The Oregon Silverspot (Argynnis zerene hippolyta) is a subspecies of the Zerene Fritillary (Argynnis zerene), found along the Oregon coast and in the Coast Range, in just a few locations. It's one of two butterflies whose common name includes "Oregon," and it's one of three butterflies found in Oregon that are protected under the Federal Endangered Species Act. The Oregon Silverspot is listed as Threatened under the ESA, and its habitats along the coast are protected under that law. If you pay attention to latin names of butterflies, right about now you might be thinking "hey, wait a minute--Argynnis zerene? Where did that come from? I thought the Zerene Fritillary was in the genus Speyeria!" Well, it was. But then last year, a group of scientists published an article summarizing the taxonomic results from a massive DNA analysis of all North American butterflies (north of Mexico). Their findings have affected the taxonomy (official naming and classification) of 6% of North America's butterflies. Among other findings, they found that the group of butterflies that had been in the genus Speyeria really belonged in the genus Argynnis, because genetically speaking those in the Speyeria group were essentially subspecies of Argynnis. Confusing, I know. Here in Oregon, we will be seeing these taxonomic changes showing up over the coming months as the various online and printed sources catch up with these recent findings: As describec above, the genus Speyeria becomes Argynnis Most of our coppers change from the genus Lycaena to the genus Tharsalea, giving us Tailed Copper (Tharsalea arota), Ruddy Copper (Tharsalea rubida), Great Copper (Tharsalea xanthoides), Edith's Copper (Tharsalea editha), Blue Copper (Tharsalea heteronea), Gorgon Copper (Tharsalea gorgon), Lilac-bordered Copper (Tharsalea nivalis), Purplish Copper (Tharsalea helloides) and Mariposa Copper (Tharsalea mariposa) Our Ochre orCommon Ringlet is now Coenonympa californica, since it was split from Coenonympa tullia. What is now C. tullia is found in far northern North America and Europe. Our Arctic Skipper is now Carterocephalus skada, having been split from it's former Carterocephalus palaemon and a new species called Carterocephalus mandan. The study also suggests changes to the naming and classification of cloudywings, tortoiseshells, and commas, but there remain some mixed views on those changes at this point. Okay, now that we have that cleared up (?!), let's get back to our Silverspots! As I wrote last time, after seeing seven species of greater fritillaries in the central Cascades in recent weeks, I was inspired to finally go find and photograph our threatened subspecies of Zerene Fritillary, the Oregon Silverspot. The most robust Silverspot population is up on Mt. Hebo along the Tillamook/Yamhill county line, southeast of the town of Tillamook. It's about a two and a half hour drive from Eugene. With a weather forecast of haze and high heat, I hoped it would be tolerable up on the mountain. Indeed, when I arrived at about 11 am, it was hazy and already getting hot. My first stop was in a large, dry meadow near some radio facilities in the NW corner of Yamhill County, where I found my first Oregon Silverspot within minutes, nectaring on Pearly Everlasting (Anaphalis margaritacea). I decided to settle down next to a nice patch of those flowers, hoping I could just wait for them to come to me. However, I found that when I sat very still next to a good nectar plant, the Silverspots virtually never came to that plant, though they would visit other plants nearby. This rendered my preferred "stakeout" tactic essentially useless. Surprisingly, I found that I could walk up slowly to a plant with one or more Silverspots on it and kneel down slowly and they would not fly off. I saw about 20 Silverspots in that first meadow and got some nice photos with my "molasses in winter" approach technique. There were also a number of Woodland Skippers (Ochlodes sylvanoides) and a couple Hydaspe Fritillaries (Argynnis hydaspe) there. At about noon, the sun was getting quite warm, so I took a break, had a snack, and then headed toward the next meadow, just over the county line. My plan was to scout all the meadows just to get to know the area better. The second meadow was also quite dry, and I found very few nectar plants there. All of the Silverspots were on the move, with females looking for larval host plants (Viola adunca) among the dominant stubby ferns and salal, and males looking for females--no posing Silverspots there! Just as I was finishing my circle through the large meadow, I heard a car pull up behind mine, and then watched a man who appeared to be walking quite purposefully toward me. Immediately, I heard a voice in my mind say "am I getting ticketed for something?" Then I realized he wasn't in uniform, and probably just wanted to chat, so I headed towards him also. As I got closer, I recognized Paul Hammond, Oregon's top fritillary expert coming my way. What great luck! Paul was close to finishing up his annual two-day survey of the Silverspots, and he offered to show me the hotspots in the area. I couldn't have dreamed up a better chance encounter than Paul, who knows this site and this butterfly better than anyone else. Paul updated me on his survey, reporting that he had found over 1400 Silverspots, and he said overall they were doing pretty well. On one of the wetter meadows, he showed me where mechanical vegetation management was helping not only the Silverspot's larval host plant, but also an important native nectar plant, Indian Thistle (Cirsium edule). Within a couple years of the vegetation management intervention, the Silverspots began to show up, and today they are abundant there. As we walked around the sites, I peppered him with every greater fritillary question that had been rattling around in my mind of late. One topic was my curiosity as to why I found eight Coronis Fritillaries in Lane County after never seeing one in Lane County previously. Paul described the intense drought conditions he'd recently seen in eastern Oregon, and the virtual absence of nectar sources in large areas. He conjectured that these Coronis Fritillaries had flown west in search of nectar for their very survival. Paul noted that while we often think of the importance of larval host plants for the survival of butterflies, the nectar plants they need are equally important. The meadow where we stood, with it's robust patch of Indian Thistle, was a case in point. I saw more Silverspots there than in the other two larger meadows combined. Paul pointed out a Hydaspe Fritillary (Argynnis hydaspe) and noted that Hydaspes at Mt. Hebo are notably larger than those in the Cascades. I had noticed that right off-- they were so large that at a distance I had at first wondered if they were Great Spangled Fritillaries (Argynnis cybele). Before Paul headed off to finish up his work for the day, he mentioned that this area was quite good for the very dark western subspecies of the Oreas Comma (Polygonia oreas silenus) but that they usually came out a bit later in the year. Only minutes after Paul left, I spied a freshly eclosed Oreas clinging to a thistle stalk across the meadow a ways. As I walked over to get closer for a photo, it flew zig-zag fashion to a conifer tree at the edge of the meadow. Sitting there perfectly still, as if believing it was invisible, it let me get very close, and take several photos. At the end of the day, I was quite contented to have finally photographed the other "Oregon" butterfly, after finally capturing the Oregon Swallowtail this past spring. My chance meeting with the affable and humble Paul Hammond was a wonderful surprise. I headed home better acquainted with the Silverspot and it's Mt. Hebo home than I had expected to. Now I'm looking forward to getting a copy his updated and explanded book on Colias sulphurs, co-authored by Dave McCorkle. Here is my species list for the day (9 species):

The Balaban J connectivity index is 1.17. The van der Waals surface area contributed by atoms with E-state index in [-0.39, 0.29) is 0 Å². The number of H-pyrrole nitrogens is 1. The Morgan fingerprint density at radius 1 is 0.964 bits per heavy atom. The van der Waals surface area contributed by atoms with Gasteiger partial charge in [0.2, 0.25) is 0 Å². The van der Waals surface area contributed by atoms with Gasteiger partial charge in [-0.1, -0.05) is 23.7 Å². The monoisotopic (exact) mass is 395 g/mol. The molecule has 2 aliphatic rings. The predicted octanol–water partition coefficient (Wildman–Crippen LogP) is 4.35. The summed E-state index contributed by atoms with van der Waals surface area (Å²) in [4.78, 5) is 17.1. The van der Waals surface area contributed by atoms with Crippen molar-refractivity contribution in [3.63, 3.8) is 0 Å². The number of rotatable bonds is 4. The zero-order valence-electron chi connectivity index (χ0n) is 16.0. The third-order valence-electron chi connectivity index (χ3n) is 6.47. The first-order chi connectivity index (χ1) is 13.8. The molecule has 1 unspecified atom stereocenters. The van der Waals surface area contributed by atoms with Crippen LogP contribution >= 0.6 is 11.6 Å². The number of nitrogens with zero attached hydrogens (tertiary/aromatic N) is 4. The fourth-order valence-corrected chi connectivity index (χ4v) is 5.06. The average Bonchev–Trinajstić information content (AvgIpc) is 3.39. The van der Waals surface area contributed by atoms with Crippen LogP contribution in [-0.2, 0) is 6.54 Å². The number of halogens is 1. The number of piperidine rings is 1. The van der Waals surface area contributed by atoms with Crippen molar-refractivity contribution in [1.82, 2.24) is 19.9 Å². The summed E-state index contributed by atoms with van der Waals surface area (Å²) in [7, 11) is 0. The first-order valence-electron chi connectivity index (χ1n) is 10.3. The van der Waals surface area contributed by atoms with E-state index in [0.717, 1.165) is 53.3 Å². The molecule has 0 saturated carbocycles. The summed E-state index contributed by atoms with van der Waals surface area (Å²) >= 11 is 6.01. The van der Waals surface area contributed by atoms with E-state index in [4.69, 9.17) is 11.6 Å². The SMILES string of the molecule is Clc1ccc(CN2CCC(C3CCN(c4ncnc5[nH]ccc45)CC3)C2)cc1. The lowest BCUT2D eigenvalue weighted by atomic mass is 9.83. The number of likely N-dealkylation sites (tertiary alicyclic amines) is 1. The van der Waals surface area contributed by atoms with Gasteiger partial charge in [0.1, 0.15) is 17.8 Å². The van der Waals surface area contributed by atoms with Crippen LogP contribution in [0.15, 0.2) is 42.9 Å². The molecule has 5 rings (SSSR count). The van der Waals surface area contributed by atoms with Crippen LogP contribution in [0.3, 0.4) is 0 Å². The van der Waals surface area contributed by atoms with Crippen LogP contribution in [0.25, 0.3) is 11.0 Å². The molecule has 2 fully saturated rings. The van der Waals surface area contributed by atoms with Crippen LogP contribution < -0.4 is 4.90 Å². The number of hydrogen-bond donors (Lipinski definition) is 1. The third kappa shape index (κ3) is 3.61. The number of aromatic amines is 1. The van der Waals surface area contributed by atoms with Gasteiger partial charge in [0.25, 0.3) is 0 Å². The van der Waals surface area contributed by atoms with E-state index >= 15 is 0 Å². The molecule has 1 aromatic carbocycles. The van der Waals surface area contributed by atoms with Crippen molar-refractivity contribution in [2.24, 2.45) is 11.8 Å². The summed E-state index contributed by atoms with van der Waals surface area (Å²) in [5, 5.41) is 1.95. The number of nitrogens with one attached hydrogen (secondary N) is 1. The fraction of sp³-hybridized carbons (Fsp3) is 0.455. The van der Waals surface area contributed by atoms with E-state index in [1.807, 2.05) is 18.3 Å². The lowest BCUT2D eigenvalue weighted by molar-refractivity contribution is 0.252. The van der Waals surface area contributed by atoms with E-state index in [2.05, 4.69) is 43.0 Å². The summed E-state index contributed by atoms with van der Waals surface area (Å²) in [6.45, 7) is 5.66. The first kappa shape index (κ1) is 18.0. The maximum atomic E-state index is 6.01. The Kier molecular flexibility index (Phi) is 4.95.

• Puttin' on the Frits